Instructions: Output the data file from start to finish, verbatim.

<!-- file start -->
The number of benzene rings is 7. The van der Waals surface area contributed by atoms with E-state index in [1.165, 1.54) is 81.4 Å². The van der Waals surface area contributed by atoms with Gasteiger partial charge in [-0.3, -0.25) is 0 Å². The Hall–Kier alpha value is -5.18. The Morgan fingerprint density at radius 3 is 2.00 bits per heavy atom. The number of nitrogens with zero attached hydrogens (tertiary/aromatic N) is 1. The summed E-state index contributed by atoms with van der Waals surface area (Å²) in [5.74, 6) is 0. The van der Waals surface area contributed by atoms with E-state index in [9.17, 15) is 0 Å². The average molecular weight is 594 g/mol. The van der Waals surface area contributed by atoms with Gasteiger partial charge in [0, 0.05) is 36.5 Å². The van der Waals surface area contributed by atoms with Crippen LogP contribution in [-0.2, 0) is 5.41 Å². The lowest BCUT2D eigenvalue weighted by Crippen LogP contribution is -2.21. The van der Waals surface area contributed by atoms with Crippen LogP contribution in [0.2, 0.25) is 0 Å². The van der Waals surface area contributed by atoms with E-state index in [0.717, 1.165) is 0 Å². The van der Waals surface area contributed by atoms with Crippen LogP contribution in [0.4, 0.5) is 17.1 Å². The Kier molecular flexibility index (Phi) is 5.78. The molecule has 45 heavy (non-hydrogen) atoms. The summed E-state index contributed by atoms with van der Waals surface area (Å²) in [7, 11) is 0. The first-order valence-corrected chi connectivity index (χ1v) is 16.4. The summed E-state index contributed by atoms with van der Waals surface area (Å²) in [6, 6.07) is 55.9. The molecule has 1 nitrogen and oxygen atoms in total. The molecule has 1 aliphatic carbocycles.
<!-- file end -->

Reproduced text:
The number of benzene rings is 7. The van der Waals surface area contributed by atoms with E-state index in [1.165, 1.54) is 81.4 Å². The van der Waals surface area contributed by atoms with Gasteiger partial charge in [-0.3, -0.25) is 0 Å². The Hall–Kier alpha value is -5.18. The Morgan fingerprint density at radius 3 is 2.00 bits per heavy atom. The number of nitrogens with zero attached hydrogens (tertiary/aromatic N) is 1. The summed E-state index contributed by atoms with van der Waals surface area (Å²) in [5.74, 6) is 0. The van der Waals surface area contributed by atoms with E-state index in [9.17, 15) is 0 Å². The average molecular weight is 594 g/mol. The van der Waals surface area contributed by atoms with Gasteiger partial charge in [0, 0.05) is 36.5 Å². The van der Waals surface area contributed by atoms with Crippen LogP contribution in [-0.2, 0) is 5.41 Å². The lowest BCUT2D eigenvalue weighted by Crippen LogP contribution is -2.21. The van der Waals surface area contributed by atoms with Crippen LogP contribution in [0.2, 0.25) is 0 Å². The van der Waals surface area contributed by atoms with E-state index in [0.717, 1.165) is 0 Å². The van der Waals surface area contributed by atoms with Crippen LogP contribution in [0.4, 0.5) is 17.1 Å². The Kier molecular flexibility index (Phi) is 5.78. The molecule has 45 heavy (non-hydrogen) atoms. The summed E-state index contributed by atoms with van der Waals surface area (Å²) in [7, 11) is 0. The first-order valence-corrected chi connectivity index (χ1v) is 16.4. The summed E-state index contributed by atoms with van der Waals surface area (Å²) in [6, 6.07) is 55.9. The molecule has 1 nitrogen and oxygen atoms in total. The molecule has 1 aliphatic carbocycles.